02:14 The next category are the vaccines made by Pfizer and Moderna.

    02:19 These are messenger RNA vaccines in which, the messenger RNA, specifically and only for the S-protein gene, are included in a nanoparticle encapsulated lipid particle construct, which then, triggers immune reaction.

    02:36 And then a vaccine produced by Novavax, takes the actual spike protein itself the S1-protein, coats it with synthetic nanoparticles and then provides it in an immune boosting adjuvant, which triggers immune reaction.

    02:52 So, in general, how do vaccines work? Well, we know that vaccines work by triggering, a specific adaptive immune response, by the human immune system, which then, creates memory, so, that the individual's immune system, can react to subsequent challenge, by that same antigenic challenge.

    03:11 Looking specifically at the messenger RNA based vaccines and this this is newer technology to most of us, it is really quite unique and exciting as a platform for vaccines, because this process will work for other infectious diseases as well.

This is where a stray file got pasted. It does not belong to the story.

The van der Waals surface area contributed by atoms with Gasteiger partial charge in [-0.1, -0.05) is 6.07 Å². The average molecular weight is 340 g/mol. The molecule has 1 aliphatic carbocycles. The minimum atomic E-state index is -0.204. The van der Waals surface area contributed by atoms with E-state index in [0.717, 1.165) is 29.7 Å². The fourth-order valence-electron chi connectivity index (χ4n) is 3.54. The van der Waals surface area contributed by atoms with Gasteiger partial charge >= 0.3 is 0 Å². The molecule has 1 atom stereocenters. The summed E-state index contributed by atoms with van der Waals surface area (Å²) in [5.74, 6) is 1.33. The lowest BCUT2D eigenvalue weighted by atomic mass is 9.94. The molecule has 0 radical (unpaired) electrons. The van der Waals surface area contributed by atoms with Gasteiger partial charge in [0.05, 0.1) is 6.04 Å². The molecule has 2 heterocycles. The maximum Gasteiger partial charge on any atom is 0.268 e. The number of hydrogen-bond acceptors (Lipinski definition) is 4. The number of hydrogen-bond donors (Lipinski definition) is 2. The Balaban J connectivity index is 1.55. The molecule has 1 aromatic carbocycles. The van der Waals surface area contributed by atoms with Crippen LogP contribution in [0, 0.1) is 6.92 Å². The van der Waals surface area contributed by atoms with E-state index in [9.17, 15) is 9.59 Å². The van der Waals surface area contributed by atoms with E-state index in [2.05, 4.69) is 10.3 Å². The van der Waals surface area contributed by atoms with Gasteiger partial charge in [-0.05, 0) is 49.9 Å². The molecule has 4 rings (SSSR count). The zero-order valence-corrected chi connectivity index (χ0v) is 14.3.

03:28 In a messenger RNA based vaccine against SARS-Coronavirus II, the messenger RNA code for the spike protein the S1-protein gene, is introduced into the human body, where, it is taken up or absorbed by antigen presenting cells, as with any other antigen delivery via vaccine.

    03:53 However, those antigen presenting cells, as they ingest the messenger RNA, then go through translation and transcription processes, to create the spike protein and then express the spike protein, at their cell surface along with MAC classes 1 and 2 and or, release the spike protein where it is then able to be ingested and to trigger an immune response, by other antigen presenting cells.